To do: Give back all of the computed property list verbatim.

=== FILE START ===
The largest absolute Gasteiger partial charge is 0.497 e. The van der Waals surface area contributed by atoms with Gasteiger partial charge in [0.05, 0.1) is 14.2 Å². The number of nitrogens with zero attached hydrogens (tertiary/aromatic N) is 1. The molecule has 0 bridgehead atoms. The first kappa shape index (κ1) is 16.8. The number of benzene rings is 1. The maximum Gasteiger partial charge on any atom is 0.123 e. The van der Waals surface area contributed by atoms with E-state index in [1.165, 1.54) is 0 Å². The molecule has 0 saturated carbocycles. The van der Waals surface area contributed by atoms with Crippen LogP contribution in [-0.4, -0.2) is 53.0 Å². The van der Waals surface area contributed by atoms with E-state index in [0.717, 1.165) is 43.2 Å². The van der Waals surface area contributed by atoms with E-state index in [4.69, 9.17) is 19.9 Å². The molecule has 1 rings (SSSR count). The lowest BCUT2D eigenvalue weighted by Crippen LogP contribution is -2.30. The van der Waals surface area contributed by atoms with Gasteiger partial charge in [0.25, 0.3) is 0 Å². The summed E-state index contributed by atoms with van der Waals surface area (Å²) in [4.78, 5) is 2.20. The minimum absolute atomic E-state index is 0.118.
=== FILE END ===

The largest absolute Gasteiger partial charge is 0.497 e. The van der Waals surface area contributed by atoms with Gasteiger partial charge in [0.05, 0.1) is 14.2 Å². The number of nitrogens with zero attached hydrogens (tertiary/aromatic N) is 1. The molecule has 0 bridgehead atoms. The first kappa shape index (κ1) is 16.8. The number of benzene rings is 1. The maximum Gasteiger partial charge on any atom is 0.123 e. The van der Waals surface area contributed by atoms with E-state index in [1.165, 1.54) is 0 Å². The molecule has 0 saturated carbocycles. The van der Waals surface area contributed by atoms with Crippen LogP contribution in [-0.4, -0.2) is 53.0 Å². The van der Waals surface area contributed by atoms with E-state index in [0.717, 1.165) is 43.2 Å². The van der Waals surface area contributed by atoms with E-state index in [4.69, 9.17) is 19.9 Å². The molecule has 1 rings (SSSR count). The lowest BCUT2D eigenvalue weighted by Crippen LogP contribution is -2.30. The van der Waals surface area contributed by atoms with Gasteiger partial charge in [0.25, 0.3) is 0 Å². The summed E-state index contributed by atoms with van der Waals surface area (Å²) in [4.78, 5) is 2.20. The minimum absolute atomic E-state index is 0.118.